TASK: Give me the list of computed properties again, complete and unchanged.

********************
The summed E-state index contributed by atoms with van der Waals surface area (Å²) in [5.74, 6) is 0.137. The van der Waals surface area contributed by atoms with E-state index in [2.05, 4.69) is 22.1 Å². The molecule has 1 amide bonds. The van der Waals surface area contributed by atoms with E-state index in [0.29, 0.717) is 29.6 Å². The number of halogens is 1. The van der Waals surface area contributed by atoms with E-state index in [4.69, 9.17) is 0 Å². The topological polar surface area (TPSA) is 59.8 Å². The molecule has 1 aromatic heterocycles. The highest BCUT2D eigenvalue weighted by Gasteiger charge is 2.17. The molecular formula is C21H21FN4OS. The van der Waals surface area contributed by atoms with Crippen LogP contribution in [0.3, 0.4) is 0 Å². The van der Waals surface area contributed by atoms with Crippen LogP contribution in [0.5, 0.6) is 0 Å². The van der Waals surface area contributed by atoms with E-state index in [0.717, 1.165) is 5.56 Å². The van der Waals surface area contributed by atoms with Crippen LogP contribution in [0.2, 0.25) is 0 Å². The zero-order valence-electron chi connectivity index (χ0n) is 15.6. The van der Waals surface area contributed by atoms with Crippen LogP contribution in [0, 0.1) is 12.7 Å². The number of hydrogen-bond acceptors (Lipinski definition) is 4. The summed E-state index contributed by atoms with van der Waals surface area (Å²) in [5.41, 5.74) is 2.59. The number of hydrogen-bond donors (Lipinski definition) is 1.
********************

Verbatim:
The summed E-state index contributed by atoms with van der Waals surface area (Å²) in [5.74, 6) is 0.137. The van der Waals surface area contributed by atoms with E-state index in [2.05, 4.69) is 22.1 Å². The molecule has 1 amide bonds. The van der Waals surface area contributed by atoms with E-state index in [0.29, 0.717) is 29.6 Å². The number of halogens is 1. The van der Waals surface area contributed by atoms with E-state index in [4.69, 9.17) is 0 Å². The topological polar surface area (TPSA) is 59.8 Å². The molecule has 1 aromatic heterocycles. The highest BCUT2D eigenvalue weighted by Gasteiger charge is 2.17. The molecular formula is C21H21FN4OS. The van der Waals surface area contributed by atoms with Crippen LogP contribution in [0.3, 0.4) is 0 Å². The van der Waals surface area contributed by atoms with Crippen LogP contribution in [0.5, 0.6) is 0 Å². The van der Waals surface area contributed by atoms with E-state index in [0.717, 1.165) is 5.56 Å². The van der Waals surface area contributed by atoms with Crippen LogP contribution in [0.2, 0.25) is 0 Å². The zero-order valence-electron chi connectivity index (χ0n) is 15.6. The van der Waals surface area contributed by atoms with Crippen LogP contribution in [0, 0.1) is 12.7 Å². The number of hydrogen-bond acceptors (Lipinski definition) is 4. The summed E-state index contributed by atoms with van der Waals surface area (Å²) in [5.41, 5.74) is 2.59. The number of hydrogen-bond donors (Lipinski definition) is 1.